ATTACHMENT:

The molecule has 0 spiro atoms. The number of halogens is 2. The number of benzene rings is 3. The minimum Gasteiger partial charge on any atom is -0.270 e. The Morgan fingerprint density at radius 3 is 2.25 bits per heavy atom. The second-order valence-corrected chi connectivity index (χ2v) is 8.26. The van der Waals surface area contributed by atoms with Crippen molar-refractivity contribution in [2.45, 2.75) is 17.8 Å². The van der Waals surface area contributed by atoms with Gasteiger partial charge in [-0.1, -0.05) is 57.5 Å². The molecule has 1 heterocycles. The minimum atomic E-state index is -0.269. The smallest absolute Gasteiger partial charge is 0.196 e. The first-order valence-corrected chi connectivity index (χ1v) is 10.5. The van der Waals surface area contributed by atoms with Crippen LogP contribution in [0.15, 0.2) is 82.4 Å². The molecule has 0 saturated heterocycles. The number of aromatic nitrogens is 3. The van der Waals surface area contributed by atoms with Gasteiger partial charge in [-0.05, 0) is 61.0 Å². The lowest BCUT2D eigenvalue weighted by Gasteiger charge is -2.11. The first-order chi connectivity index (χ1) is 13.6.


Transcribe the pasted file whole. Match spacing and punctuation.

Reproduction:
The molecule has 0 spiro atoms. The number of halogens is 2. The number of benzene rings is 3. The minimum Gasteiger partial charge on any atom is -0.270 e. The Morgan fingerprint density at radius 3 is 2.25 bits per heavy atom. The second-order valence-corrected chi connectivity index (χ2v) is 8.26. The van der Waals surface area contributed by atoms with Crippen molar-refractivity contribution in [2.45, 2.75) is 17.8 Å². The van der Waals surface area contributed by atoms with Gasteiger partial charge in [-0.1, -0.05) is 57.5 Å². The molecule has 1 heterocycles. The minimum atomic E-state index is -0.269. The smallest absolute Gasteiger partial charge is 0.196 e. The first-order valence-corrected chi connectivity index (χ1v) is 10.5. The van der Waals surface area contributed by atoms with Crippen LogP contribution in [0.15, 0.2) is 82.4 Å². The molecule has 0 saturated heterocycles. The number of aromatic nitrogens is 3. The van der Waals surface area contributed by atoms with Gasteiger partial charge in [-0.05, 0) is 61.0 Å². The lowest BCUT2D eigenvalue weighted by Gasteiger charge is -2.11. The first-order chi connectivity index (χ1) is 13.6.